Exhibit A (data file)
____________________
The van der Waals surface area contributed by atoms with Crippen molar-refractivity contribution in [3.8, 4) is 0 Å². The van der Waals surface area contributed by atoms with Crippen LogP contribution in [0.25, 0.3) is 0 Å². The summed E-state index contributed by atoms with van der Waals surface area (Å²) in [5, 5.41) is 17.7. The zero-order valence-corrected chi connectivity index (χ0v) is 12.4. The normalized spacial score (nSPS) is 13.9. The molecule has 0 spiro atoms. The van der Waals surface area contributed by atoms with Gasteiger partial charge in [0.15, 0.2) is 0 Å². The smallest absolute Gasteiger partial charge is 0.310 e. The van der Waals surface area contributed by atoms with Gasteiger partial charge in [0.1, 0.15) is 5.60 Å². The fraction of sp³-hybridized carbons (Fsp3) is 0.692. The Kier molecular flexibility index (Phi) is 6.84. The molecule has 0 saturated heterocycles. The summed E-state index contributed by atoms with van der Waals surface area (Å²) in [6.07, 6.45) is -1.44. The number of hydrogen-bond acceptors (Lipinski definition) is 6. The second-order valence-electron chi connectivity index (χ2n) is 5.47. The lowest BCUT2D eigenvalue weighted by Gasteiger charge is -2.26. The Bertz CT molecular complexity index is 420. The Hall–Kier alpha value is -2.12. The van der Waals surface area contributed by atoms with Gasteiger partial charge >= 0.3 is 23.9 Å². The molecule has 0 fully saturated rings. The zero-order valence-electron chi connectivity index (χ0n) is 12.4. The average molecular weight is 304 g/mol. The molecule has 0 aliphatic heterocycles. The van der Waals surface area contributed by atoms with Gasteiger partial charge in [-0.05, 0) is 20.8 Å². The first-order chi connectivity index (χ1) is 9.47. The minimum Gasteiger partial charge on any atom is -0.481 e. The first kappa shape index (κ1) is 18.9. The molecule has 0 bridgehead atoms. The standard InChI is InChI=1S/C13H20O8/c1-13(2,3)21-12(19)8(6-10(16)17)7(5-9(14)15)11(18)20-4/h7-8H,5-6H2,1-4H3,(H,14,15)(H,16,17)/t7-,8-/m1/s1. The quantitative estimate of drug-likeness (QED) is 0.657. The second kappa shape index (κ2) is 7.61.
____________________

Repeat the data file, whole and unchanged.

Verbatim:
The van der Waals surface area contributed by atoms with Crippen molar-refractivity contribution in [3.8, 4) is 0 Å². The van der Waals surface area contributed by atoms with Crippen LogP contribution in [0.25, 0.3) is 0 Å². The summed E-state index contributed by atoms with van der Waals surface area (Å²) in [5, 5.41) is 17.7. The zero-order valence-corrected chi connectivity index (χ0v) is 12.4. The normalized spacial score (nSPS) is 13.9. The molecule has 0 spiro atoms. The van der Waals surface area contributed by atoms with Gasteiger partial charge in [0.15, 0.2) is 0 Å². The smallest absolute Gasteiger partial charge is 0.310 e. The van der Waals surface area contributed by atoms with Gasteiger partial charge in [0.1, 0.15) is 5.60 Å². The fraction of sp³-hybridized carbons (Fsp3) is 0.692. The Kier molecular flexibility index (Phi) is 6.84. The molecule has 0 saturated heterocycles. The summed E-state index contributed by atoms with van der Waals surface area (Å²) in [6.07, 6.45) is -1.44. The number of hydrogen-bond acceptors (Lipinski definition) is 6. The second-order valence-electron chi connectivity index (χ2n) is 5.47. The lowest BCUT2D eigenvalue weighted by Gasteiger charge is -2.26. The Bertz CT molecular complexity index is 420. The Hall–Kier alpha value is -2.12. The van der Waals surface area contributed by atoms with Gasteiger partial charge >= 0.3 is 23.9 Å². The molecule has 0 fully saturated rings. The zero-order valence-electron chi connectivity index (χ0n) is 12.4. The average molecular weight is 304 g/mol. The molecule has 0 aliphatic heterocycles. The van der Waals surface area contributed by atoms with Gasteiger partial charge in [-0.05, 0) is 20.8 Å². The first-order chi connectivity index (χ1) is 9.47. The minimum Gasteiger partial charge on any atom is -0.481 e. The first kappa shape index (κ1) is 18.9. The molecule has 0 bridgehead atoms. The standard InChI is InChI=1S/C13H20O8/c1-13(2,3)21-12(19)8(6-10(16)17)7(5-9(14)15)11(18)20-4/h7-8H,5-6H2,1-4H3,(H,14,15)(H,16,17)/t7-,8-/m1/s1. The quantitative estimate of drug-likeness (QED) is 0.657. The second kappa shape index (κ2) is 7.61.